The ‘i’ newspaper reports that the Tory Whips’ office was passed allegations of serious misconduct a year ago. And the Whips have some explaining to do. Former whip Gyles Brandreth told me last week that there was not just one ‘black book’ but several, kept in a safe, and that the PM had regular access. But he also recalled that in 1996 the then Chief whip sent a message after the Neil Hamilton affair that whips should “keep writing notes – he needs the information, so does the PM. But sleep easy, boys: from now on the notes will be shredded on a regular basis.” Sir John Major has a speech in Westminster Abbey tonight on ‘the responsibilities of democracy’. As the man brought down in part by ‘Back To Basics’, will he tell us more?
2. PARADISE COST
Huge data dumps like the so-called ‘Paradise Papers’ are sometimes so big that it’s often hard to see the woods from the trees. The last ‘Panama Papers’ leak was pretty huge but can you honestly remember, dear reader, a single game-changing news story from it? David Cameron’s father ran an offshore fund for 30 years, but Cameron himself sold his shares before becoming PM. The ‘row’ swiftly disappeared, even though senior Tory donors were named too at the time.
The latest revelations risk a similar muted long-term impact as eyes glaze over at the complexity and scale of it all. Yes, the Queen’s Duchy of Lancaster invested in offshore funds, but it insists no tax was avoided and the Appleby law firm at the centre of the leak insists nothing illegal was done. The Guardian has the most interesting line, that the Queen had an investment in BrightHouse, the controversial white goods retailer that has been forced by watchdogs to pay £15m in compensation to 250,000 people mistreated by its loans conduct. (Labour MP Jim McMahon, who made a storming speech on VotesAt16 on Friday, is a pioneer in exposing the firm’s activities). But the Duchy says it had only a ‘negligible and indirect’ stake in the company.
The more immediate political fallout is actually Stateside, with Trump’s Commerce Secretary Wilbur Ross revealed to have been doing business with Russian firms, leading to claims he misled Congress. Trump economic adviser Gary Cohn and Secretary of State Rex Tillerson are also named.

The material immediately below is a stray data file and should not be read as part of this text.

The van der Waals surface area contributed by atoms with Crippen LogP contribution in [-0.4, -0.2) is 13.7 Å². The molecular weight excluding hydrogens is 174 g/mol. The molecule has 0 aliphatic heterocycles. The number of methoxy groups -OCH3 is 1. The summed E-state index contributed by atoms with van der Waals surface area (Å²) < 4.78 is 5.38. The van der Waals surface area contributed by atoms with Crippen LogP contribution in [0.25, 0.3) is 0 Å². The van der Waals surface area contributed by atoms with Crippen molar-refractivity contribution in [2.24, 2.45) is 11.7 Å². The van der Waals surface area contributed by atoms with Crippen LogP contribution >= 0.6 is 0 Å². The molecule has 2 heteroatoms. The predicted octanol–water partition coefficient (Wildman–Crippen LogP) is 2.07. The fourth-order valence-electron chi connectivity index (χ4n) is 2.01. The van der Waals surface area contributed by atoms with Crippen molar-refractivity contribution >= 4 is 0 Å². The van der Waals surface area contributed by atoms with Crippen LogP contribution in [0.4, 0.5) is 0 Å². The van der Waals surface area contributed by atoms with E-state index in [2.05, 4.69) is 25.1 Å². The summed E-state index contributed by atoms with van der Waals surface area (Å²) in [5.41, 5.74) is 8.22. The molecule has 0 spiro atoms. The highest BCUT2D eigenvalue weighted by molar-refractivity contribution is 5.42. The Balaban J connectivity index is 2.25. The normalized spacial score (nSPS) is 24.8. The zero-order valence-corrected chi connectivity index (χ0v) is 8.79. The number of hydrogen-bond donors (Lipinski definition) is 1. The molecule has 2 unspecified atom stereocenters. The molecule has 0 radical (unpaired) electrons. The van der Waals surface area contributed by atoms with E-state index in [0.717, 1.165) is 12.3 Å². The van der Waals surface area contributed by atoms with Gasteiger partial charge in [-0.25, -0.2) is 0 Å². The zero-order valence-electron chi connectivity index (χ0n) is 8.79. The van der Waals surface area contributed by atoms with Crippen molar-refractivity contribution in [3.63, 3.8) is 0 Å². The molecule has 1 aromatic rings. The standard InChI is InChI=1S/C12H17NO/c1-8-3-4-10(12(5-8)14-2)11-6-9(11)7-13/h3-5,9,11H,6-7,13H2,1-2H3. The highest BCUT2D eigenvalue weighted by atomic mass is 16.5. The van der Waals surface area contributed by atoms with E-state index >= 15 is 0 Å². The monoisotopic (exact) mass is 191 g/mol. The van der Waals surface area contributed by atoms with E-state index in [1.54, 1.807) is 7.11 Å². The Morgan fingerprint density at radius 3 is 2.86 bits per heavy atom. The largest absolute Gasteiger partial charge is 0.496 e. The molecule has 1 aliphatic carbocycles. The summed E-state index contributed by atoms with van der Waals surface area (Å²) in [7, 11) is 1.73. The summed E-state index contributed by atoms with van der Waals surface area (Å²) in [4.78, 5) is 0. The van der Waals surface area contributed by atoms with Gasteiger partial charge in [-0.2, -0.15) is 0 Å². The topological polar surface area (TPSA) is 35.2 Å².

As ever, it seems this is all legal because governments can’t agree on global regulations on tax havens. On Westminster Hour last night Tory MP Kit Malthouse said his Commons Treasury committee may have to launch a new inquiry. “I haven’t seen anything so far that alleges anything that’s illegal. And therein lies the nub of the problem. It’s down to us as politicians internationally to sort this out.” Labour is far from relaxed, and John McDonnell and Jeremy Corbyn are hitting it hard today. We could even get an Urgent Question. As it happens, senior HMRC officials are due before the Public Accounts Committee today and chair Meg Hillier says: “we will be expecting frank answers on what it intends to do.” Gordon Brown tried and failed to get global cooperation on some of this stuff. Can anyone else do any better?
3. BREXIT’S BACK
The CBI conference starts today and both Theresa May (9.45am) and Jeremy Corbyn (11.50am) are due to give speeches, each referencing Brexit. CBI director Paul Drechsler says there is “exasperation” among UK business at the lack of progress in the Brexit talks with Brussels, and compares the negotiations to a ‘soap opera’ (I’m not sure it’s a TV show that would get decent ratings myself). New CBI research shows a third of firms will have ‘contingency plans’ (aka relocation and job cuts) if no transitional deal is sorted by January, and 60% will have such plans in place by March.